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Re: why we can't time the market
« Reply #13 on: June 05, 2013, 09:36:49 AM »
Crazy prediction:  Mr. Mark just top-ticked the market.  lol!

Funny enough, the S&P all-time high now stands at 10:30am, May 22 - within an hour of Mr. Mark's original post.

Two things:  first, I was dead serious when I made that statement.  And second, attempting to consistently outperform the market is a fool's errand, or a criminal endeavor -- you choose.

That said, intelligent market discussions are always a plus, which is a far cry from saying somebody needs to buy or sell with every shift in the wind.  Furthermore, the market loves to punish gloating [points finger at self]. 

Finally, nobody is positioned for a 10-15% decline, and we know what happens when the herd is leaning too hard in one direction....

mpbaker22

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Re: why we can't time the market
« Reply #14 on: June 05, 2013, 11:42:34 AM »
Sure market timing is possible.  I started investing in March of 2009, and I made a lot of money doing so.  Now that I started investing, I don't plan on stopping.  See, I timed it perfectly!

Joet

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Re: why we can't time the market
« Reply #15 on: June 05, 2013, 01:16:56 PM »
thanks for calling a market top guys! I've been easing into foreign equity indexes lately in taxable :)

grantmeaname

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Re: why we can't time the market
« Reply #16 on: June 05, 2013, 07:32:16 PM »
You buy everything high quality in sight. Apple, Disney, Exxon Mobile, Johnson & Johnson, Wells Fargo, etc. etc.
Yawn. I already own that one.

matchewed

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Re: why we can't time the market
« Reply #17 on: June 05, 2013, 09:59:13 PM »
You buy everything high quality in sight. Apple, Disney, Exxon Mobile, Johnson & Johnson, Wells Fargo, etc. etc.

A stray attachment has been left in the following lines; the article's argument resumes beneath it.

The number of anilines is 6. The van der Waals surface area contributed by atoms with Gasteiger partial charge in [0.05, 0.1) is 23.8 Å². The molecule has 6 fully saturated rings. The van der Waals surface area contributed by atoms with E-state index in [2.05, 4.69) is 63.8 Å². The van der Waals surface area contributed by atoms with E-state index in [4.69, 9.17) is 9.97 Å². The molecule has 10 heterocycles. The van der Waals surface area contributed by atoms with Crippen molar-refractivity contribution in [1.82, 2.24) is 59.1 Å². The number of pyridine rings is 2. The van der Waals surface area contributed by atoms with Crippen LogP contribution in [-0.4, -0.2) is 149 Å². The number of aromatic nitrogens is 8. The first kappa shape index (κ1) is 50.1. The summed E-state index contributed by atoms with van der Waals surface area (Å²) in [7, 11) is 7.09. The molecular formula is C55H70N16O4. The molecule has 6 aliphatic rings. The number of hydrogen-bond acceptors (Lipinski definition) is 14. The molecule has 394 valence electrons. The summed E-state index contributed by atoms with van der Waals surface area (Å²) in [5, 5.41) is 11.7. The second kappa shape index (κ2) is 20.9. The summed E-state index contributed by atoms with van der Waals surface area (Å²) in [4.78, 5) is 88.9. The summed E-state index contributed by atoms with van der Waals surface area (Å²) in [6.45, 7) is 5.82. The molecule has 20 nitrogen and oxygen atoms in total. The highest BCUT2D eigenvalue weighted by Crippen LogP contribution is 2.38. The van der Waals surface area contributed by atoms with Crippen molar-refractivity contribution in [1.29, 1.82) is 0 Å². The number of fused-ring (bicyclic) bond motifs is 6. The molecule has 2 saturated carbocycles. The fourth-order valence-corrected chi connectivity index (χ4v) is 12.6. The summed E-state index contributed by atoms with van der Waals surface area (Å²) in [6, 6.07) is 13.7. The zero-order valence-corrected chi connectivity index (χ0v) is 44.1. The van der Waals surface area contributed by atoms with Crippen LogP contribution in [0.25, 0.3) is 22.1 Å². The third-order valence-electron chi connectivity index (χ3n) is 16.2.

Yawn. I already own that one.

But not in a matter which provides you with 200 years worth of a gazillion return over time. And the man takes your cut anyway.

Damn am I doing this right?

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Re: why we can't time the market
« Reply #18 on: June 06, 2013, 05:06:51 PM »
Having done some reading of value investing, I am curious if the members of this community view value investing as another market timing gimmick, or a viable strategy for those who care to take the time to learn how to value securities. If it is just a timing thing, were Benjamin Graham and Buffet exceedingly lucky, exceptionally skilled, or both?

daymare

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Re: why we can't time the market
« Reply #19 on: June 07, 2013, 11:34:01 AM »
Quote
Having done some reading of value investing, I am curious if the members of this community view value investing as another market timing gimmick, or a viable strategy for those who care to take the time to learn how to value securities. If it is just a timing thing, were Benjamin Graham and Buffet exceedingly lucky, exceptionally skilled, or both?

I'm personally an index investor, but I very much enjoy reading about value investors + their views and techniques. [I'm relatively young and inexperienced, ~42K invested, all in my Roth IRA once I convert ~9K left in my trad. 401k next year.  But I do very much enjoy discussing investing  -- I'm starting a finance PhD, yay research]

Historically, 'value' stocks have out-performed 'growth' stocks, and the basics of value investing make a lot of sense to me: ie, looking at inherent value of a company's assets, whether there's a sound and simple strategy, looking for instances where stock prices are depressed for external reasons (ie, recession, stupid market reaction to news that isn't expected to harm the company's prospects long-term).  On the other hand, I recognize that to truly evaluate companies on these dimensions, plenty of time and resources are required.  I don't expect an average person like me to be able to beat the market and consistently find under-valued stocks, while not taking on significantly more risk than from my index funds.